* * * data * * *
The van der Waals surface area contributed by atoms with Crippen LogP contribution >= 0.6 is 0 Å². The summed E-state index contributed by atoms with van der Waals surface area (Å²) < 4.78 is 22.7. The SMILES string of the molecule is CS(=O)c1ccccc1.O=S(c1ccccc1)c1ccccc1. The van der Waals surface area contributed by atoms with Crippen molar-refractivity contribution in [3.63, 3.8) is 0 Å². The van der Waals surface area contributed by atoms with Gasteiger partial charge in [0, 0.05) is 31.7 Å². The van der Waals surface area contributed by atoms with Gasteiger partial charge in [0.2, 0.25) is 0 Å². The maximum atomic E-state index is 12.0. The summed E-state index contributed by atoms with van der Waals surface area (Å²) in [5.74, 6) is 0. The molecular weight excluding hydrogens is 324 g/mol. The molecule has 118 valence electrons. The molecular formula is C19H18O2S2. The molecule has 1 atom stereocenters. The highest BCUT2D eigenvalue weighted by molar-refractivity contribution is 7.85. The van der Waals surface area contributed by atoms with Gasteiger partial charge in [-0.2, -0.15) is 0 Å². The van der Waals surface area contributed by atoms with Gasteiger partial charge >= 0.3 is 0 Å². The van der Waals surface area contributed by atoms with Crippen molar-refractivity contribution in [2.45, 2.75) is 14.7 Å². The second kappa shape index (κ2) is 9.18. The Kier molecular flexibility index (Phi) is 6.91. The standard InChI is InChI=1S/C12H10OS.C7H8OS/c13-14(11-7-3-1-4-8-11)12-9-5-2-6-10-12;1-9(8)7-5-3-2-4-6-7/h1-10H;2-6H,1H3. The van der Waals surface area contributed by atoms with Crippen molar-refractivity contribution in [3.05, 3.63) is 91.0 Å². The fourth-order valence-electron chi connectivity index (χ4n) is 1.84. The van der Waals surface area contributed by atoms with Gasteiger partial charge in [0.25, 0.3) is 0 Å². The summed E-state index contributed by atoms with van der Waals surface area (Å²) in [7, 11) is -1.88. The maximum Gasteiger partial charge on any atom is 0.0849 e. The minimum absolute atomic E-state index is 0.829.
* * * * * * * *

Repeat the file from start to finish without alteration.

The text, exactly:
The van der Waals surface area contributed by atoms with Crippen LogP contribution >= 0.6 is 0 Å². The summed E-state index contributed by atoms with van der Waals surface area (Å²) < 4.78 is 22.7. The SMILES string of the molecule is CS(=O)c1ccccc1.O=S(c1ccccc1)c1ccccc1. The van der Waals surface area contributed by atoms with Crippen molar-refractivity contribution in [3.63, 3.8) is 0 Å². The van der Waals surface area contributed by atoms with Gasteiger partial charge in [0, 0.05) is 31.7 Å². The van der Waals surface area contributed by atoms with Gasteiger partial charge in [0.2, 0.25) is 0 Å². The maximum atomic E-state index is 12.0. The summed E-state index contributed by atoms with van der Waals surface area (Å²) in [5.74, 6) is 0. The molecular weight excluding hydrogens is 324 g/mol. The molecule has 118 valence electrons. The molecular formula is C19H18O2S2. The molecule has 1 atom stereocenters. The highest BCUT2D eigenvalue weighted by molar-refractivity contribution is 7.85. The van der Waals surface area contributed by atoms with Gasteiger partial charge in [-0.2, -0.15) is 0 Å². The van der Waals surface area contributed by atoms with Gasteiger partial charge >= 0.3 is 0 Å². The van der Waals surface area contributed by atoms with Crippen molar-refractivity contribution in [2.45, 2.75) is 14.7 Å². The second kappa shape index (κ2) is 9.18. The Kier molecular flexibility index (Phi) is 6.91. The standard InChI is InChI=1S/C12H10OS.C7H8OS/c13-14(11-7-3-1-4-8-11)12-9-5-2-6-10-12;1-9(8)7-5-3-2-4-6-7/h1-10H;2-6H,1H3. The van der Waals surface area contributed by atoms with Crippen molar-refractivity contribution in [3.05, 3.63) is 91.0 Å². The fourth-order valence-electron chi connectivity index (χ4n) is 1.84. The van der Waals surface area contributed by atoms with Gasteiger partial charge in [0.25, 0.3) is 0 Å². The summed E-state index contributed by atoms with van der Waals surface area (Å²) in [7, 11) is -1.88. The maximum Gasteiger partial charge on any atom is 0.0849 e. The minimum absolute atomic E-state index is 0.829.